When Bohm – who went undrafted out of high school – first arrived in Wichita he was 6-foot-5, 240-pounds; he has since dropped 30 pounds to his current playing weight of 220. Butler recalled that Bohm looked like a big kid without much foot control or balance, but he also knew the big kid could really hit.
“When we signed him, I thought that we actually got a gem, a diamond in the rough,” Butler said. “He could hit when he stepped on campus. He has great vision, he has fantastic strike-zone discipline, he can hit the ball with power to all fields.”
The only concern Butler had with his budding star’s game was his ability as a defender at third base. Through a lot of hard work, Butler now firmly believes that is the position Bohm will play as a pro.
“Looking back to my freshman year, I was just a young kid who swung the bat and tried to drive in more runs than he let in; my defense wasn’t very good,” Bohm said. “I went out and I worked real hard on it that next summer, and it’s gotten a lot better. I’ve improved overall with my approach at the plate and I’ve gotten better offensively, and it’s been a lot of fun.”
Bohm played in 51 games (44 starts) as a freshman and hit .303-6-30; he put together a 13-game hitting streak during one stretch and had 13 multi-hit games. He started all 58 games as a sophomore and hit .305-11-40. He enjoyed an 18-game hitting streak and had 18 multi-hit games and was named first-team all-MVC as a third baseman.
With 13 doubles, two triples and five stolen bases, Bohm also showed he is far from a one-dimensional player. He is, in fact, what big league clubs look for from a first-round pick.
“He’s a great student in the classroom; he’s very intelligent,” Butler said. “He has baseball sense as far as a baserunner, and he might be our best bunter (although) I haven’t bunted him in three years. He’s a great worker; he comes early, stays late.”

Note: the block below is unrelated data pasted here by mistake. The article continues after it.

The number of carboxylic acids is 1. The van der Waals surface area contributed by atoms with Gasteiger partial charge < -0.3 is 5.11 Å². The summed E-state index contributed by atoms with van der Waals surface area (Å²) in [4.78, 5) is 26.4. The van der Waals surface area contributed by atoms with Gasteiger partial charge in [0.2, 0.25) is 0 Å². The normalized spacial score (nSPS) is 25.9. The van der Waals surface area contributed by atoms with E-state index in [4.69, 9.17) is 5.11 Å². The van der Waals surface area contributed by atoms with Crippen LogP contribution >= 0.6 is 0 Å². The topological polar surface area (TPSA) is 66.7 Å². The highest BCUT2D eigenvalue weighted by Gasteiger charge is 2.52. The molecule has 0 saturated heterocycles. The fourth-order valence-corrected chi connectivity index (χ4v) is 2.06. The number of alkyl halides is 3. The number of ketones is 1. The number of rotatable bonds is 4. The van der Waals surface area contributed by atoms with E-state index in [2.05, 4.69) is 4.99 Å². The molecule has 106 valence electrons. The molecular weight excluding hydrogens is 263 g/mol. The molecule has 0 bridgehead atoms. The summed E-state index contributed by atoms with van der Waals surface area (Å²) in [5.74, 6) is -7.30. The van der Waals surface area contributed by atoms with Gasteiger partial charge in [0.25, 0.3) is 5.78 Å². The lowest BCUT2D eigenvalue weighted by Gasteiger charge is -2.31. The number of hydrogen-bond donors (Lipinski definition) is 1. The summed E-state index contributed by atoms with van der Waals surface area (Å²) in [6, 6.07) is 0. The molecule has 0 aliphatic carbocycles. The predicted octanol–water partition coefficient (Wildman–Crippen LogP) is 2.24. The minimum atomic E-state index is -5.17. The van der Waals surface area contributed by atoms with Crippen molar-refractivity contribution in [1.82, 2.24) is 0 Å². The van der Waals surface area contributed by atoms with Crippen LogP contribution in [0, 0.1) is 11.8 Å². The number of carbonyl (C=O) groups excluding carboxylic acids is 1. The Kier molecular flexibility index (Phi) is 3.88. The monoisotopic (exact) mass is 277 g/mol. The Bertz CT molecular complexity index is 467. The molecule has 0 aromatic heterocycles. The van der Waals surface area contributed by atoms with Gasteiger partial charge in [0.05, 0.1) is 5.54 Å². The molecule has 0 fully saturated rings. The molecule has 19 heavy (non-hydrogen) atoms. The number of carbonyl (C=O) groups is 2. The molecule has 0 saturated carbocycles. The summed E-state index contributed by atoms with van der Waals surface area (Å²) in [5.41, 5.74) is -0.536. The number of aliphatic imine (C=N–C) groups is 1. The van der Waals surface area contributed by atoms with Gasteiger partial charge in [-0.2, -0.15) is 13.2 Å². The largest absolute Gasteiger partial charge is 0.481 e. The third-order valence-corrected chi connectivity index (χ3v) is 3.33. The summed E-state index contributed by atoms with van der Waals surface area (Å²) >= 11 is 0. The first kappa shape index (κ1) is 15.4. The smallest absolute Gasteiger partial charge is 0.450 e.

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WITH THE SHOCKERS ENJOYING A SATISFYING TURNAROUND SEASON, Bohm is taking a cautious, let’s-just-wait-and-see approach to the draft, that big, white elephant in the room nobody wants to talk about.
“It’s hard not to think about it but at the same time you can’t think about it,” he said with a chuckle. “I’m just worried about (our next game) coming up and you’ve got to take it one day at a time, one game at a time, one pitch at a time. It’s all that kind of cliché stuff, but it’s true. You can’t look ahead to something that’s not promised.”
At least he has someone very close to him to share his thoughts with. Jenista, a 6-foot-4, 220-pound centerfielder from Eudora, Kan., is ranked the No. 26 overall prospect in this year’s draft class or, in other words, another projected first-rounder.
Bohm hit .355 with five home runs, seven doubles, 22 RBI and 20 runs scored and Jenista .328 with five home runs, a double, 14 RBI and 18 runs for the Shockers through 21 games.
“We’re kind of in the same boat,” Bohm said. “We’ve talked about it with each other a little bit, but he’ll tell you and I’ll tell you that we’re thinking about Wichita State and not what’s to come. We want to get this program back to where it’s supposed to be. That’s what our focus is and whatever happens after that happens.”
Watching Bohm and Jenista develop into elite draft prospects has provided Butler with moments of pure joy over the last three seasons. He sees two young men who he describes as “great people” who have their priorities in order and seem to excel at everything they do.
“They’re not wrapped-up into who’s (at the games) and who’s watching them,” he said. “They’re into trying to win at Wichita State; their goal is to help us win. I’m thankful for how seriously they’ve approached that. They want to win.”
As the start of the regular season neared last month, Bohm said he sensed that every player in the clubhouse was coming in with the same mindset. They wanted to be the group that brought back to Wichita State baseball a culture of winning.
And, based their collective experience, they all agreed they were the group that could do it. The seniors and juniors had experienced more lows than highs over the previous two or three years and it was time to turn things around.
As for Bohm, he can always think back to that first plate appearance in February 2016 and smile at the memory that his first hit while wearing a Wichita State Shockers uniform was a two-run home to left-center at Eck Stadium. That place has been his home for three years now, and he wouldn’t change a thing.
“I’ve been surrounded by some great people here,” Bohm said. “I’ve been lucky to have some great coaches while I’ve been here and some great role models. There are guys that have really been here to serve the players and work with you and make you better. They’ve put us before anything else and it’s been great; I’ve loved it.”